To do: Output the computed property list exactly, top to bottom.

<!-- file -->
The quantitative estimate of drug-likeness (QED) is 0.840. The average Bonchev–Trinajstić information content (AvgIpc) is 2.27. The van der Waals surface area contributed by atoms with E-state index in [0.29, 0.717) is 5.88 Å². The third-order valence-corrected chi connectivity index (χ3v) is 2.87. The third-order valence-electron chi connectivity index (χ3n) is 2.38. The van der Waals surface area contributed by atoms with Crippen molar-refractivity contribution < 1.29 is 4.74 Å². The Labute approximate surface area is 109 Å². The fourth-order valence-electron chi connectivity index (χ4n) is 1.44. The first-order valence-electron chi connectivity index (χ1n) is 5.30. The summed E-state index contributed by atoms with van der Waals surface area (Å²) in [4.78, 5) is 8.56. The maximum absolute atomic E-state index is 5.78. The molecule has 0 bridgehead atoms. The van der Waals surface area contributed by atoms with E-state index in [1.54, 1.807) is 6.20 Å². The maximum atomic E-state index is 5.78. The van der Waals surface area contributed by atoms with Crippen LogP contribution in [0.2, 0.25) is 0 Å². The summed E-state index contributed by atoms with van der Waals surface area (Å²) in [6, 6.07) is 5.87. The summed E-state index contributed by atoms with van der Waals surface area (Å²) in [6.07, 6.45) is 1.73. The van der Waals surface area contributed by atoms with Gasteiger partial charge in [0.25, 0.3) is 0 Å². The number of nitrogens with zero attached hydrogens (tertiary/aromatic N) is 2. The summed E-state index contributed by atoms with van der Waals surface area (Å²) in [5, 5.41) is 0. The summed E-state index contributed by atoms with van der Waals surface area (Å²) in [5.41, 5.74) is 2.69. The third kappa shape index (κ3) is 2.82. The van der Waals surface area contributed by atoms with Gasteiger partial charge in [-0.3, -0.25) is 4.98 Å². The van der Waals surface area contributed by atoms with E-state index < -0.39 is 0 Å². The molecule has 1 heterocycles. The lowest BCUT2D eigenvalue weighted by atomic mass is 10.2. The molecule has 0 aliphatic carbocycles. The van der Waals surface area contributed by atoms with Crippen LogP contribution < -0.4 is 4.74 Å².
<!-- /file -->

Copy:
The quantitative estimate of drug-likeness (QED) is 0.840. The average Bonchev–Trinajstić information content (AvgIpc) is 2.27. The van der Waals surface area contributed by atoms with E-state index in [0.29, 0.717) is 5.88 Å². The third-order valence-corrected chi connectivity index (χ3v) is 2.87. The third-order valence-electron chi connectivity index (χ3n) is 2.38. The van der Waals surface area contributed by atoms with Crippen molar-refractivity contribution < 1.29 is 4.74 Å². The Labute approximate surface area is 109 Å². The fourth-order valence-electron chi connectivity index (χ4n) is 1.44. The first-order valence-electron chi connectivity index (χ1n) is 5.30. The summed E-state index contributed by atoms with van der Waals surface area (Å²) in [4.78, 5) is 8.56. The maximum absolute atomic E-state index is 5.78. The molecule has 0 bridgehead atoms. The van der Waals surface area contributed by atoms with E-state index in [1.54, 1.807) is 6.20 Å². The maximum atomic E-state index is 5.78. The van der Waals surface area contributed by atoms with Crippen LogP contribution in [0.2, 0.25) is 0 Å². The summed E-state index contributed by atoms with van der Waals surface area (Å²) in [6, 6.07) is 5.87. The summed E-state index contributed by atoms with van der Waals surface area (Å²) in [6.07, 6.45) is 1.73. The van der Waals surface area contributed by atoms with Gasteiger partial charge in [0.25, 0.3) is 0 Å². The number of nitrogens with zero attached hydrogens (tertiary/aromatic N) is 2. The summed E-state index contributed by atoms with van der Waals surface area (Å²) in [5, 5.41) is 0. The summed E-state index contributed by atoms with van der Waals surface area (Å²) in [5.41, 5.74) is 2.69. The third kappa shape index (κ3) is 2.82. The van der Waals surface area contributed by atoms with Gasteiger partial charge in [-0.3, -0.25) is 4.98 Å². The van der Waals surface area contributed by atoms with E-state index < -0.39 is 0 Å². The molecule has 1 heterocycles. The lowest BCUT2D eigenvalue weighted by atomic mass is 10.2. The molecule has 0 aliphatic carbocycles. The van der Waals surface area contributed by atoms with Crippen LogP contribution < -0.4 is 4.74 Å².